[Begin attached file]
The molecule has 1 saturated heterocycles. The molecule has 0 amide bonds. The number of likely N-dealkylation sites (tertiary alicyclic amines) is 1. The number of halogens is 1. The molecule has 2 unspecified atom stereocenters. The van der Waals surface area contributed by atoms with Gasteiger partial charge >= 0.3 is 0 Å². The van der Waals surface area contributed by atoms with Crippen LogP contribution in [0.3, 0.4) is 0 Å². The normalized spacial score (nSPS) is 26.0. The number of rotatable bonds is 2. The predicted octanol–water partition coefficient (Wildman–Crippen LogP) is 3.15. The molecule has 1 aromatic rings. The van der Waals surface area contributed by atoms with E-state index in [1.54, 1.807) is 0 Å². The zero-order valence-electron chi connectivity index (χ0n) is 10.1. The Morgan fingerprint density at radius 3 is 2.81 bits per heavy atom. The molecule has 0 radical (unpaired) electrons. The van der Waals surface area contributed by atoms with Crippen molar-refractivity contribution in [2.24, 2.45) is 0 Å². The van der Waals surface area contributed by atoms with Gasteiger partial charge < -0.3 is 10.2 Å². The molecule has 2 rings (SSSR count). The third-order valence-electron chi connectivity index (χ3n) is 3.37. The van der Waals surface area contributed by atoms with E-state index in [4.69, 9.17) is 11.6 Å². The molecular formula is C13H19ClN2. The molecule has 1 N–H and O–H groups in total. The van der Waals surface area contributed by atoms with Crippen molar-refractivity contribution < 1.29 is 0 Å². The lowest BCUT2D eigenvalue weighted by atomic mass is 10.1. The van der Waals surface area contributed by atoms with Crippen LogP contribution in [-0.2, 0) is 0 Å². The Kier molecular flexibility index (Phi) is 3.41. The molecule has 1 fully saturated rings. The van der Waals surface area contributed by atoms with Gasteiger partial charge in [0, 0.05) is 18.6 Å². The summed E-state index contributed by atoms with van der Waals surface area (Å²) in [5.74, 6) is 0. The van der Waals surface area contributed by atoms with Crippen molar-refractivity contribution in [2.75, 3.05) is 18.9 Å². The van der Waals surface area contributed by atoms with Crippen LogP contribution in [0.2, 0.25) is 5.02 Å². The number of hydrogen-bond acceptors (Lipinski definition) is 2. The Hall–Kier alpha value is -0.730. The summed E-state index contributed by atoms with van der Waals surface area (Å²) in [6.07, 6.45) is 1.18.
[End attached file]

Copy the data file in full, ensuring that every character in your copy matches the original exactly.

The molecule has 1 saturated heterocycles. The molecule has 0 amide bonds. The number of likely N-dealkylation sites (tertiary alicyclic amines) is 1. The number of halogens is 1. The molecule has 2 unspecified atom stereocenters. The van der Waals surface area contributed by atoms with Gasteiger partial charge >= 0.3 is 0 Å². The van der Waals surface area contributed by atoms with Crippen LogP contribution in [0.3, 0.4) is 0 Å². The normalized spacial score (nSPS) is 26.0. The number of rotatable bonds is 2. The predicted octanol–water partition coefficient (Wildman–Crippen LogP) is 3.15. The molecule has 1 aromatic rings. The van der Waals surface area contributed by atoms with E-state index in [1.54, 1.807) is 0 Å². The zero-order valence-electron chi connectivity index (χ0n) is 10.1. The Morgan fingerprint density at radius 3 is 2.81 bits per heavy atom. The molecule has 0 radical (unpaired) electrons. The van der Waals surface area contributed by atoms with Crippen molar-refractivity contribution in [2.24, 2.45) is 0 Å². The van der Waals surface area contributed by atoms with Gasteiger partial charge < -0.3 is 10.2 Å². The molecule has 2 rings (SSSR count). The third-order valence-electron chi connectivity index (χ3n) is 3.37. The van der Waals surface area contributed by atoms with E-state index in [4.69, 9.17) is 11.6 Å². The molecular formula is C13H19ClN2. The molecule has 1 N–H and O–H groups in total. The van der Waals surface area contributed by atoms with Crippen molar-refractivity contribution < 1.29 is 0 Å². The lowest BCUT2D eigenvalue weighted by atomic mass is 10.1. The van der Waals surface area contributed by atoms with Crippen LogP contribution in [-0.2, 0) is 0 Å². The Kier molecular flexibility index (Phi) is 3.41. The molecule has 1 fully saturated rings. The van der Waals surface area contributed by atoms with Gasteiger partial charge in [0, 0.05) is 18.6 Å². The summed E-state index contributed by atoms with van der Waals surface area (Å²) in [5.74, 6) is 0. The van der Waals surface area contributed by atoms with Crippen molar-refractivity contribution in [2.75, 3.05) is 18.9 Å². The van der Waals surface area contributed by atoms with Crippen LogP contribution in [0.2, 0.25) is 5.02 Å². The number of hydrogen-bond acceptors (Lipinski definition) is 2. The Hall–Kier alpha value is -0.730. The summed E-state index contributed by atoms with van der Waals surface area (Å²) in [6.07, 6.45) is 1.18.